I envision my device being some sort of wearable technology that would be registered to each student. The first thing I want it to do is take attendance as soon as students walk in the room. This would free up time each day that could be better spent focused on student learning and activity. I would also like the device to be able to track whether or not a student is paying attention. If a student is not engaged in class, the device could vibrate or do something else to let the student know they need to get back on task. Keeping students on task can take up a lot of time as well, so not having to worry about that would leave more time for students to work, hopefully on things that keep them more engaged.

The device could keep track of student data over the course of a semester or school year, and teachers could compare both attendance and on-task data with student performance for analyzing instruction and future planning. To maintain student privacy, the only teachers with access to the information would be current teachers, and the information would be placed in a password-protected location that is only accessible through the school district. The data could also be coded with numbers for each student for additional security. The more I think about this device, the more things could be added. I imagine if I thought about this for a longer period of time, it could become even more useful for teachers everywhere.

References:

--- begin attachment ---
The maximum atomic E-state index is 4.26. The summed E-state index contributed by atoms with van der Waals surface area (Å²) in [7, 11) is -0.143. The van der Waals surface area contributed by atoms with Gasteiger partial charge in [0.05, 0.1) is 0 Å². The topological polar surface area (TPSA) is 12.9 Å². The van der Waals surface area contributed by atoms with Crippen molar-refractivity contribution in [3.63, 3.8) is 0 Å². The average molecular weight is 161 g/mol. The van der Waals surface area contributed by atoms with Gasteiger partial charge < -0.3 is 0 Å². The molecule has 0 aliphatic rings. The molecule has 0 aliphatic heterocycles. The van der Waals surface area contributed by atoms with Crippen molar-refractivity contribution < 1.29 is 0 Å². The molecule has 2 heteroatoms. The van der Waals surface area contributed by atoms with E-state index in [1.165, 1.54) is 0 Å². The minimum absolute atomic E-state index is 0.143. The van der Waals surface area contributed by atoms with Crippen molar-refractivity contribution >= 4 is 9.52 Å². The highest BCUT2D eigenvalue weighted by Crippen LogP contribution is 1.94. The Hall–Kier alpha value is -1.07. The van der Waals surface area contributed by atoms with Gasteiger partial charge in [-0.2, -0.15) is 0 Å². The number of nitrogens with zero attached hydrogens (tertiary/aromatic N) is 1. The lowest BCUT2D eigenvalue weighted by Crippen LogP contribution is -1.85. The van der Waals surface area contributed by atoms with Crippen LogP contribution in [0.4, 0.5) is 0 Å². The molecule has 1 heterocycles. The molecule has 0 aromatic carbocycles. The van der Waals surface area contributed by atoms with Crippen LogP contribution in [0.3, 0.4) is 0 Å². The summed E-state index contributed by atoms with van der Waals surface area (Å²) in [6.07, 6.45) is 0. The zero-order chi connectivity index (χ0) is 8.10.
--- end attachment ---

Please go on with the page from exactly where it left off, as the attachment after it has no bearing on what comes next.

Burrus, D. (2014, November). The Internet of Things Is Far Bigger Than Anyone Realizes. Retrieved June 14, 2016, from http://www.wired.com/insights/2014/11/the-internet-of-things-bigger/

Kobie, N. (2015, May 06). What is the internet of things? Retrieved June 14, 2016, from https://www.theguardian.com/technology/2015/may/06/what-is-the-internet-of-things-google

Meyers, M. (2014, December 03). Can the Internet of Things make education more student-focused? – Government 2020. Retrieved June 17, 2016, from http://government-2020.dupress.com/can-internet-things-make-education-student-focused/

Nest Learning Thermostat. (n.d.). Retrieved June 14, 2016, from https://store.nest.com/product/thermostat/?utm_source=en-ha-na-sem

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Week 4 Reflection

This week I will admit I was apprehensive about the idea of a makerspace in my classroom. I didn’t know much about makerspaces, but the readings this week, our Twitter session, and reading classmates blogs really helped in my understanding. I hosted Twitter this week with Laura, which I feel was my main contribution to the learning of others this week. The session went very well and my classmates shared their thoughts and feelings about makerspaces. This helped me see that I could have a type of makerspace in my chemistry classroom. So the Twitter session was also the main source of others having an effect on my learning for the week.